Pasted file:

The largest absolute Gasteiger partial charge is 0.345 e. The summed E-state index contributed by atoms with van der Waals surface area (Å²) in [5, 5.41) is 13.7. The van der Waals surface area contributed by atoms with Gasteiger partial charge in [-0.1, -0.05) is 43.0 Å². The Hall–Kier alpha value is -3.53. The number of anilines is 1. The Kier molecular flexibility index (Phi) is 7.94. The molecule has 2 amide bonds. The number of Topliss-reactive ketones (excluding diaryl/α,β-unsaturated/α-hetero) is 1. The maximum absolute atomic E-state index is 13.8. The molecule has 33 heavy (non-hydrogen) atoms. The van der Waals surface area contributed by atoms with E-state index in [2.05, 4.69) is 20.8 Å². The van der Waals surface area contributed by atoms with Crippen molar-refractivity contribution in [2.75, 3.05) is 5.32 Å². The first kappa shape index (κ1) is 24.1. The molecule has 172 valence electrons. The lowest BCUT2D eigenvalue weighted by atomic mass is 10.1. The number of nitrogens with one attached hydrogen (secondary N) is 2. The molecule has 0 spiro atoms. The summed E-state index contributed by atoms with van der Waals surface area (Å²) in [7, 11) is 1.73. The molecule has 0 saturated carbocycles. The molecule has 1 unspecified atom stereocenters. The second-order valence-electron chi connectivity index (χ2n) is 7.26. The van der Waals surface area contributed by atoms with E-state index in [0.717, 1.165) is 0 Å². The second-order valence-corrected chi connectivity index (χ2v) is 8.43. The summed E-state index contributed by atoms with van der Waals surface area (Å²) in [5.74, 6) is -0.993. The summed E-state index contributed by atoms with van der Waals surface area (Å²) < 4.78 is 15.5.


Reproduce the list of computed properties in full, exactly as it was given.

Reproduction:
The largest absolute Gasteiger partial charge is 0.345 e. The summed E-state index contributed by atoms with van der Waals surface area (Å²) in [5, 5.41) is 13.7. The van der Waals surface area contributed by atoms with Gasteiger partial charge in [-0.1, -0.05) is 43.0 Å². The Hall–Kier alpha value is -3.53. The number of anilines is 1. The Kier molecular flexibility index (Phi) is 7.94. The molecule has 2 amide bonds. The number of Topliss-reactive ketones (excluding diaryl/α,β-unsaturated/α-hetero) is 1. The maximum absolute atomic E-state index is 13.8. The molecule has 33 heavy (non-hydrogen) atoms. The van der Waals surface area contributed by atoms with E-state index in [2.05, 4.69) is 20.8 Å². The van der Waals surface area contributed by atoms with Crippen molar-refractivity contribution in [2.75, 3.05) is 5.32 Å². The first kappa shape index (κ1) is 24.1. The molecule has 172 valence electrons. The lowest BCUT2D eigenvalue weighted by atomic mass is 10.1. The number of nitrogens with one attached hydrogen (secondary N) is 2. The molecule has 0 spiro atoms. The summed E-state index contributed by atoms with van der Waals surface area (Å²) in [7, 11) is 1.73. The molecule has 0 saturated carbocycles. The molecule has 1 unspecified atom stereocenters. The second-order valence-electron chi connectivity index (χ2n) is 7.26. The van der Waals surface area contributed by atoms with E-state index in [0.717, 1.165) is 0 Å². The second-order valence-corrected chi connectivity index (χ2v) is 8.43. The summed E-state index contributed by atoms with van der Waals surface area (Å²) in [5.74, 6) is -0.993. The summed E-state index contributed by atoms with van der Waals surface area (Å²) < 4.78 is 15.5.